Size Matters

A few years ago I made a resolution to learn the piano. The plan was to start a daily routine of practice and self improvement until after X number of years I would become a competent/excellent/world changing pianist.

The Honeymoon

As is the norm with the early stages of any such pursuit my schedule of practice and self improvement began well. The novelty of gaining the basic coordination skills required to play a simple tune drove me on to spend numerous hours in front of the keyboard. As I loaded my microKORG onto the luggage belt at the airport for the family holiday it was fairly clear…the obsession was in full flight.

The Reality

Six months later and the keyboard was back under the bed gathering dust. Sound familiar? After numerous such instances I started reflecting on how to go about applying myself properly when a new interest came, and inevitably, went. The best place to look would seemingly be the one thing I have stuck at over the years. The drum kit.

Back to the Start

Young and clueless

So at 13, watching enviously as my brother unpacked his new Premier kit, why did I pick up a pair of sticks and (vitally) not put them down? What was the difference in my approach when it came to the drums when so many other interests had fallen by the wayside?




A Question of Scale

The micro approach

On reflection, one of the solutions here seems to be about the scale of the approach. Giving proper attention to the micro rather than the big picture or the macro. The big picture, whilst also being the very thing that inspires at the beginning, can stifle progress and eventually become fatal to the whole pursuit. The sheer size of the journey ahead seems insurmountable. Addressing the task in small (or even microscopic) chunks, whilst less instantly gratifying, can lead to real progress. So far, so glaringly obvious. Right? No pain, no gain and all that. Well actually the point here is about how specific and exacting you’re willing to be. It’s the difference between spending an hour a day working on your ‘jazz’ playing, or an hour a day on left foot independence with a right hand ostinato. Applying the requisite levels of patience, commitment and diligence that this method requires can set you on the path to tangible improvement.

In Practice

26 and still Cluless

So what does this mean for your day-to-day practice plan? Identifying where your weaknesses lay is the first port of call. These may be broad issues such as ‘I don’t have a good feel’ or a more specific concern: ‘I dont have enough control over my ghost notes’. However large or small the problem, it should be addressed in a precise way. An hour working on ‘feel’ might be fun but is essentially just an estimation of the problem. Try and find an exercise that addresses the issue head-on and practically. If your ‘feel’ isn’t right, record yourself playing along to a classic drum groove then listen back. If you hear any flams or inconsistencies from the original recording, adjust your playing accordingly. If ghost notes are the problem write out permutations of paradiddles, split the hands between snare and hats and keep the accents on 2 + 4.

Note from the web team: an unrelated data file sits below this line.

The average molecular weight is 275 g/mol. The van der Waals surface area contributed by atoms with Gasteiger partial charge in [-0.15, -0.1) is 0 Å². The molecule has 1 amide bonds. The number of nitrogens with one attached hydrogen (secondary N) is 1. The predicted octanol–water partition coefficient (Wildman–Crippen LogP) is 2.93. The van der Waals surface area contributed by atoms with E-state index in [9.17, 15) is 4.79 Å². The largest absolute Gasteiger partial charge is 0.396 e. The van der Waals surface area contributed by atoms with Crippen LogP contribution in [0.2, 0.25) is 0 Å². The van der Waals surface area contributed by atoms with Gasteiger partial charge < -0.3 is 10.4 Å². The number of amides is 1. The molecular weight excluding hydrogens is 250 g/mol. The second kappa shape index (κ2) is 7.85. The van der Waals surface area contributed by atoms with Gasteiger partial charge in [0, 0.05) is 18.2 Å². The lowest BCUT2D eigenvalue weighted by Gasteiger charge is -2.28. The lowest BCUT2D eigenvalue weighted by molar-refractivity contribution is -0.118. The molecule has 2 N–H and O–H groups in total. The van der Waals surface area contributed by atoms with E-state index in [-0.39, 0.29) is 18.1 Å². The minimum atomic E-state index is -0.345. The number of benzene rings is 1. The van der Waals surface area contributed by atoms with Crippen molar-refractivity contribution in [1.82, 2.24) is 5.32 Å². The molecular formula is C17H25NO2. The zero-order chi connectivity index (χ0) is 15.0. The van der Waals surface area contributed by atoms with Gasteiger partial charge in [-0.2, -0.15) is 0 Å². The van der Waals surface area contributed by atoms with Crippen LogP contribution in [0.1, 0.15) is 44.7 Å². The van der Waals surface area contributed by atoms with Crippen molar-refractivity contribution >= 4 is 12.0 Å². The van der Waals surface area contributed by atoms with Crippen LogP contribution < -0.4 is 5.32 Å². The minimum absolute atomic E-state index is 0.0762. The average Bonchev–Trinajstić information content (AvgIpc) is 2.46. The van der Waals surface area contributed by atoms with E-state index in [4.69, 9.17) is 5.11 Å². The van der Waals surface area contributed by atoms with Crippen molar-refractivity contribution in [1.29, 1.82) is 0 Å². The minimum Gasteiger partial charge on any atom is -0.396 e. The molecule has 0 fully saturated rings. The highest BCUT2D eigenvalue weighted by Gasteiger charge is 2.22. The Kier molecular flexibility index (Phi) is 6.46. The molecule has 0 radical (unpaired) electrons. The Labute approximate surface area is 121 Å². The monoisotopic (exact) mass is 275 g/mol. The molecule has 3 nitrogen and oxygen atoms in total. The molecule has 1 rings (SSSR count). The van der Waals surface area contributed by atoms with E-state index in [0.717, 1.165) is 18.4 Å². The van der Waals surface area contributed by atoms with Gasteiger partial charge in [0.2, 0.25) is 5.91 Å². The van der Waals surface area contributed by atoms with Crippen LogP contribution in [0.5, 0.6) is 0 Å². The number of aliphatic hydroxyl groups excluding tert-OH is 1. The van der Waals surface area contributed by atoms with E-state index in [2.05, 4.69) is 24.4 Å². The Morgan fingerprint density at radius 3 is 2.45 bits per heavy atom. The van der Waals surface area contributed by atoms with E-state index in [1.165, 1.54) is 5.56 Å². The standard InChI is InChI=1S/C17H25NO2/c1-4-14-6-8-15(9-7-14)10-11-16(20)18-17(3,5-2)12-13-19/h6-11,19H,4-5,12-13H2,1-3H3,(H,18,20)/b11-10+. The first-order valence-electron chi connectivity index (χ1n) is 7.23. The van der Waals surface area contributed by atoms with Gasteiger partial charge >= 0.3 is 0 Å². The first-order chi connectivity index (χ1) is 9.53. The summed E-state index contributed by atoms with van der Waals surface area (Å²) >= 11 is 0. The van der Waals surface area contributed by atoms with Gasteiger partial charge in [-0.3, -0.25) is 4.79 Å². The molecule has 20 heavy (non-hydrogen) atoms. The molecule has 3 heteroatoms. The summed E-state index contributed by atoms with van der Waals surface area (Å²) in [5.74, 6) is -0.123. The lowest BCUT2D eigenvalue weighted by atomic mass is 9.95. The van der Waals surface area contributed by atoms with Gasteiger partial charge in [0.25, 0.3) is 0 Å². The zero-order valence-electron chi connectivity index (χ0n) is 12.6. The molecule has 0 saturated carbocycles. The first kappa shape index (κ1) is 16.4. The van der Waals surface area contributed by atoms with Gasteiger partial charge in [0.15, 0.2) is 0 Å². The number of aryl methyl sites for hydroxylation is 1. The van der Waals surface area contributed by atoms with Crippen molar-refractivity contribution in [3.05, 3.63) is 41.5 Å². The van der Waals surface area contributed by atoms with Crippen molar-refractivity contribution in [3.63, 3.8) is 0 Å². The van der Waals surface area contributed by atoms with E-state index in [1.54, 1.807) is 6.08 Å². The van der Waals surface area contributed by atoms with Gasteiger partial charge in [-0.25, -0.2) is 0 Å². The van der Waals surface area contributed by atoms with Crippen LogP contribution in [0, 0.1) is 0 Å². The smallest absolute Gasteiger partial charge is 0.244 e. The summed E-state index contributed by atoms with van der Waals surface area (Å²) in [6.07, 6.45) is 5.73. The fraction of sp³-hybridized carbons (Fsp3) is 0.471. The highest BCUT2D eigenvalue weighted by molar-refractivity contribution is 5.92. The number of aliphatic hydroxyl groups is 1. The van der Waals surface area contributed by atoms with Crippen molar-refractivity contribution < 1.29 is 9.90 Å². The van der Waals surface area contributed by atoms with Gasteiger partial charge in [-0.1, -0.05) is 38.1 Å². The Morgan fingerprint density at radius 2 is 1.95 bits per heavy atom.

Time to spare 

Dedicating the necessary amount of time and effort to each problem is also a key requirement. I’ve been working on an

Alan Dawson – Guru

Alan Dawson single-stoke roll exercise for over 2 years! The aim not being completion of the exercise but instead maximising the benefits you garner along the way.

Applied in the correct way over a long enough period, this ethos can bring real improvement. Maybe next time I sit down at the piano i’ll try and remember to find enjoyment in the small challenges. Then the big picture will take care of itself.





Filed under Opinion Articles

3 Responses to Size Matters

  1. Hi Sam, I dig your vibe, man – can’t help myself with the hipster patois! – and this article really speaks to me.

    I tried several instruments as a kid, but it was drums that ‘took’, aged 13. I must confess I’ve often been a bit slack, practice wise, and I’ve subsequently spent almost as much time playing various guitars as I have drums. I’ve also added bass and keys to the arsenal, including upright ‘bull fiddle’ and a Rhodes 54 (formerly owned by Mr Pescod). Whilst I don’t want to stop with any of these instruments, I do nonetheless want to really focus on improving my core drumming skills, and I’ve had persistent issues in some areas for like, well, forever!

    Occasionally I manage to shrink my focus down on to one or three of the various issues – bass drum control/stamina/speed; stick control & hand techniques (fast single-handed sixteenths, a la ‘funky drummer’ / samba jazz / speed metal are a real bugbear for me); and so on – yet still my awareness of the magnitude of my overall shortcomings seems to frequently crush the will to persist with disciplined focus.

    However, I do feel I have slowly been evolving towards the sort of ideas you describe above: writing out various permutations of exercises that might help, spending lots of time on them, etc. I also realise I need to do it with a metro-gnome more often: I tell mine I’ll always count on her, but she’s not always there for me!

  2. Mike Walsh

    Sam…thank you for the insights. Oftentimes, it’s the little reminders that time spent on something you CAN’T do is the most valuable. Also, keeping at something over the long haul yields benefits other than the expertise one seeks.

    Again, thank you for sharing.


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